Stocks struggled last week amid more evidence out of the world’s largest economies that global economic growth isn’t accelerating as expected.
In the United States, March retail sales, industrial production and housing figures all disappointed, and the persistent softness in U.S. economic data means the United States will struggle to hit the 3% annual growth rate that investors had expected at the beginning of the year. Meanwhile, first quarter growth in China decelerated to 7%, the slowest pace in six years.
However, as I write in my new weekly commentary, “QE: The Silver Lining of Slower Growth,” slower growth has a silver lining: the potential for greater monetary and fiscal stimulus.
Investors in China, for instance, are hoping slower growth will lead to stimulus by the government. Investors are being similarly consoled in Europe, where, European Central Bank President Mario Draghi just reiterated his commitment to Europe’s quantitative easing program. Even in the United States, the weak pace of global growth has reassured investors that a potential interest rate hike by the Federal Reserve isn’t a near-term threat.
As has been the case for most of the past six years, slow growth and the monetary stimulus intended to combat it benefit some markets and hurt others. Among the beneficiaries of this environment: many, although not all, financial companies.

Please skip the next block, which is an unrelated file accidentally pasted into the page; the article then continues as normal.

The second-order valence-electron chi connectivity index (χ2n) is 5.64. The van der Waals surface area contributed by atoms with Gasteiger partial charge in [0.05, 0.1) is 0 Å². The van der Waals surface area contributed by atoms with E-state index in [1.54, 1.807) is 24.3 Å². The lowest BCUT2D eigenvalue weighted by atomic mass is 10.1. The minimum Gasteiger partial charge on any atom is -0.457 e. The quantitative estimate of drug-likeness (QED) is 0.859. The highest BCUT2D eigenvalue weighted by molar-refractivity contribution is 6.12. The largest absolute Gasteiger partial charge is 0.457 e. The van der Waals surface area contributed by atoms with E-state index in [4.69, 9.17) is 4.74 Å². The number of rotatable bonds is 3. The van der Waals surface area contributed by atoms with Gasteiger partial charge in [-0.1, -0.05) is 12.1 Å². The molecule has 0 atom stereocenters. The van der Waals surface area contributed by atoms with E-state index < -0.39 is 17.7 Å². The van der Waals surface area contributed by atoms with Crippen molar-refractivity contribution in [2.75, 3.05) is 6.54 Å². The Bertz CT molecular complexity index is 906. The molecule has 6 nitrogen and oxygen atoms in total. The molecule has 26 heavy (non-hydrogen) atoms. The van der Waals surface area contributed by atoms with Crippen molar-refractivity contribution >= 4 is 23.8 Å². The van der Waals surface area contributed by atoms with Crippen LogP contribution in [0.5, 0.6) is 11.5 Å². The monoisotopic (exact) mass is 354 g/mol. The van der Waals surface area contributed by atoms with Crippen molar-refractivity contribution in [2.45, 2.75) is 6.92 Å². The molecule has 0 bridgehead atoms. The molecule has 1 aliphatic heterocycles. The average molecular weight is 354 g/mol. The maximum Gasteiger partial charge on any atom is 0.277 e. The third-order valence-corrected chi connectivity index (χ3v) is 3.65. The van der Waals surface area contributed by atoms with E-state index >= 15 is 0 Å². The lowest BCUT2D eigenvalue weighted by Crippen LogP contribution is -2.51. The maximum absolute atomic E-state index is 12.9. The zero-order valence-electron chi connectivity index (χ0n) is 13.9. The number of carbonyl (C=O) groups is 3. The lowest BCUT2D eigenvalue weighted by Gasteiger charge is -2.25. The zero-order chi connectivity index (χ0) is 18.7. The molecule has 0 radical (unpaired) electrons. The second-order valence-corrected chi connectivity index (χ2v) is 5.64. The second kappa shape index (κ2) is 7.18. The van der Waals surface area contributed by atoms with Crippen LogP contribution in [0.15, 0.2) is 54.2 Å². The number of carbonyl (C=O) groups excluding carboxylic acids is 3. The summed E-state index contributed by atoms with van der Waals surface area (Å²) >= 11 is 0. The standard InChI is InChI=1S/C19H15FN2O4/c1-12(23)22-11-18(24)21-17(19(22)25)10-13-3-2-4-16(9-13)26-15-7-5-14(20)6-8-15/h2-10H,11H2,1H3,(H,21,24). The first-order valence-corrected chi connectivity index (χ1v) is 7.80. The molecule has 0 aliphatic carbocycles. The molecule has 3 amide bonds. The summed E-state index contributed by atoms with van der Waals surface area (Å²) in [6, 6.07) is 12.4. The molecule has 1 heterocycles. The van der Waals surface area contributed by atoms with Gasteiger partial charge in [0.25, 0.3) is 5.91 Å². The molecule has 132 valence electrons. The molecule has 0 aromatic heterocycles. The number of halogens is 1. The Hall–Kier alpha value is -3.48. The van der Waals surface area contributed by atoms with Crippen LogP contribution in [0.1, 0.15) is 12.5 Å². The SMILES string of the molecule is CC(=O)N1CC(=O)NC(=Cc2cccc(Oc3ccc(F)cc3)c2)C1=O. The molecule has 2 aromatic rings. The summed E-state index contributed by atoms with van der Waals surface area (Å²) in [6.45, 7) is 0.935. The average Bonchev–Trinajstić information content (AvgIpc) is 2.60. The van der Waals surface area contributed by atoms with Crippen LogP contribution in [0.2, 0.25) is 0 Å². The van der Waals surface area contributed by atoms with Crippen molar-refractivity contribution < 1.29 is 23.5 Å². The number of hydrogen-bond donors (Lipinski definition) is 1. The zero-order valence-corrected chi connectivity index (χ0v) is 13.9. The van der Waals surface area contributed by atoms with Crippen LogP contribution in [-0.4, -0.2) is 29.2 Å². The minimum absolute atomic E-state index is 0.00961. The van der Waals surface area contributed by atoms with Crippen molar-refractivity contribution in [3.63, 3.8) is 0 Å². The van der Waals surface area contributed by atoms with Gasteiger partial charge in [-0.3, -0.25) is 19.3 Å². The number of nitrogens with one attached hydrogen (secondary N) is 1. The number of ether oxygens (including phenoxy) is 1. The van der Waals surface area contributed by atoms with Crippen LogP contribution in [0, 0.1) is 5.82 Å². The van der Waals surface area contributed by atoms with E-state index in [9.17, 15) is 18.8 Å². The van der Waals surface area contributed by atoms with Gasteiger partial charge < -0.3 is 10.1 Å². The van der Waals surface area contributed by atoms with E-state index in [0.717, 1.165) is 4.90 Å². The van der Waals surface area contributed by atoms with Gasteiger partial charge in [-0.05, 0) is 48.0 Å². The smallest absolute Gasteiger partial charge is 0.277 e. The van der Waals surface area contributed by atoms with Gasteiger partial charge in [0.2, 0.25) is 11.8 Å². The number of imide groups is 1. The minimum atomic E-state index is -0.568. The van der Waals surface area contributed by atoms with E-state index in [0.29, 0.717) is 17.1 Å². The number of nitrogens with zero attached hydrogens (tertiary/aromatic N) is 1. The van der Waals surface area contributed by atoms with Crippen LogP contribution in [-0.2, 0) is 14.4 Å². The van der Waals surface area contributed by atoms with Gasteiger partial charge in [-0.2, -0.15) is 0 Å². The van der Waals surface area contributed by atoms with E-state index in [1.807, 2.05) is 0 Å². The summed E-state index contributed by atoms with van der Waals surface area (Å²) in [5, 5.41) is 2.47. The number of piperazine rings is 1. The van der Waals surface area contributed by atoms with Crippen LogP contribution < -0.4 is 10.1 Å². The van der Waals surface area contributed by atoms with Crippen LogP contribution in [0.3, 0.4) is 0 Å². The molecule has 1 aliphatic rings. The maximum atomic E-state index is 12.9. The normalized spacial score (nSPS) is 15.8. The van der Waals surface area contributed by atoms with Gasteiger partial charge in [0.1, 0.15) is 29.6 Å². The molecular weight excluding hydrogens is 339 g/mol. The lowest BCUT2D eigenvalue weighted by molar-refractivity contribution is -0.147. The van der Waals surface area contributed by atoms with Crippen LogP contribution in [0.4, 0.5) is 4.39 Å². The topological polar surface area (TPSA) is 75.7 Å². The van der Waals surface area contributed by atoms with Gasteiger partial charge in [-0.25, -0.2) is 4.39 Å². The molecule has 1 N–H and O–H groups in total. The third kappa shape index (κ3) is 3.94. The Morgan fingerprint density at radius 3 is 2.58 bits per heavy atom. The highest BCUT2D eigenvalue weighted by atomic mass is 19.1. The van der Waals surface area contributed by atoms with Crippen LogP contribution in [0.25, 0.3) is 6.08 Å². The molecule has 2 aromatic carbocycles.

With interest rates low and most central banks stuck in a position of near-permanent easing, it should come as little surprise that many large financial firms are seeing a benefit.
Though an improving economy later this year could lead to a pickup in loan demand and raise earnings potential for banks, it’s true that traditional banks are struggling with low rates and declining net interest margins. Case in point: Wells Fargo recently reported that its net interest margin fell below 3% for the first time in at least a decade.
However, financial firms with large capital market operations and merger-and-acquisition desks are thriving. Low rates have translated into a surge in mergers and an increase in currency trading, both big moneymakers for investment banks. Just last week, JP Morgan and Goldman Sachs reported strong numbers, with Goldman’s profits at a five-year high.
Looking forward, I see the favorable environment for such financials continuing, and accordingly, I’m still overweight the global financials sector.
This material represents an assessment of the market environment at a specific time and is not intended to be a forecast of future events or a guarantee of future results. This information should not be relied upon by the reader as research or investment advice regarding the funds or any security in particular.
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